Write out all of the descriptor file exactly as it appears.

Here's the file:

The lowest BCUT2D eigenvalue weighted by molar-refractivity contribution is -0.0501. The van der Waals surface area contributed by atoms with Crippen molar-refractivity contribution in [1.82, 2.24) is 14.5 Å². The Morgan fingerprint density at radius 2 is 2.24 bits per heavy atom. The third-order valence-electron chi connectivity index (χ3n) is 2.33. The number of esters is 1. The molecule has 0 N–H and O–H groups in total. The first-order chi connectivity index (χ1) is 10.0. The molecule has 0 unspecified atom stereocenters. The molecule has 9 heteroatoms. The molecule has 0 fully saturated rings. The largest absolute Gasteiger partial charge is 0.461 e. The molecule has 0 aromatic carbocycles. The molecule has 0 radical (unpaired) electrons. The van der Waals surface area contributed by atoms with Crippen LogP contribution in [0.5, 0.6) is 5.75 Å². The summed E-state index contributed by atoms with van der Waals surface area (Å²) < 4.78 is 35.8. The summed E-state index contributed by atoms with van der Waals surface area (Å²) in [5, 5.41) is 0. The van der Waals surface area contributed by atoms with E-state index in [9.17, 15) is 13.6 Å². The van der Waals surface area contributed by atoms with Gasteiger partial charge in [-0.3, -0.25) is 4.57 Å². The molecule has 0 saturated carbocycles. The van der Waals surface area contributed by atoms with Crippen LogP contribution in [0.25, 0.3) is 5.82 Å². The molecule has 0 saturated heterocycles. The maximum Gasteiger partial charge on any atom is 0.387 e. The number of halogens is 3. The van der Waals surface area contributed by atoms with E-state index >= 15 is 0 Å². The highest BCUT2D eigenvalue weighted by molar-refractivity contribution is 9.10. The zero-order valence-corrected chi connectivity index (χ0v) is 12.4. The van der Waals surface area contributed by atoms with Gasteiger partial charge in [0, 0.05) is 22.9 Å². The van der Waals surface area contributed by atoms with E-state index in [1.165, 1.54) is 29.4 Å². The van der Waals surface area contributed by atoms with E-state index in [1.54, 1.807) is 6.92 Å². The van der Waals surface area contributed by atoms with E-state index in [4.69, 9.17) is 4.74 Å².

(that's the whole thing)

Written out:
The lowest BCUT2D eigenvalue weighted by molar-refractivity contribution is -0.0501. The van der Waals surface area contributed by atoms with Crippen molar-refractivity contribution in [1.82, 2.24) is 14.5 Å². The Morgan fingerprint density at radius 2 is 2.24 bits per heavy atom. The third-order valence-electron chi connectivity index (χ3n) is 2.33. The number of esters is 1. The molecule has 0 N–H and O–H groups in total. The first-order chi connectivity index (χ1) is 10.0. The molecule has 0 unspecified atom stereocenters. The molecule has 9 heteroatoms. The molecule has 0 fully saturated rings. The largest absolute Gasteiger partial charge is 0.461 e. The molecule has 0 aromatic carbocycles. The molecule has 0 radical (unpaired) electrons. The van der Waals surface area contributed by atoms with Crippen LogP contribution in [0.5, 0.6) is 5.75 Å². The summed E-state index contributed by atoms with van der Waals surface area (Å²) < 4.78 is 35.8. The summed E-state index contributed by atoms with van der Waals surface area (Å²) in [5, 5.41) is 0. The van der Waals surface area contributed by atoms with E-state index in [9.17, 15) is 13.6 Å². The van der Waals surface area contributed by atoms with Gasteiger partial charge in [-0.3, -0.25) is 4.57 Å². The molecule has 0 saturated carbocycles. The van der Waals surface area contributed by atoms with Crippen LogP contribution in [0.25, 0.3) is 5.82 Å². The molecule has 0 saturated heterocycles. The maximum Gasteiger partial charge on any atom is 0.387 e. The number of halogens is 3. The van der Waals surface area contributed by atoms with E-state index >= 15 is 0 Å². The highest BCUT2D eigenvalue weighted by molar-refractivity contribution is 9.10. The zero-order valence-corrected chi connectivity index (χ0v) is 12.4. The van der Waals surface area contributed by atoms with Gasteiger partial charge in [0, 0.05) is 22.9 Å². The van der Waals surface area contributed by atoms with E-state index in [1.165, 1.54) is 29.4 Å². The van der Waals surface area contributed by atoms with E-state index in [1.54, 1.807) is 6.92 Å². The van der Waals surface area contributed by atoms with E-state index in [4.69, 9.17) is 4.74 Å².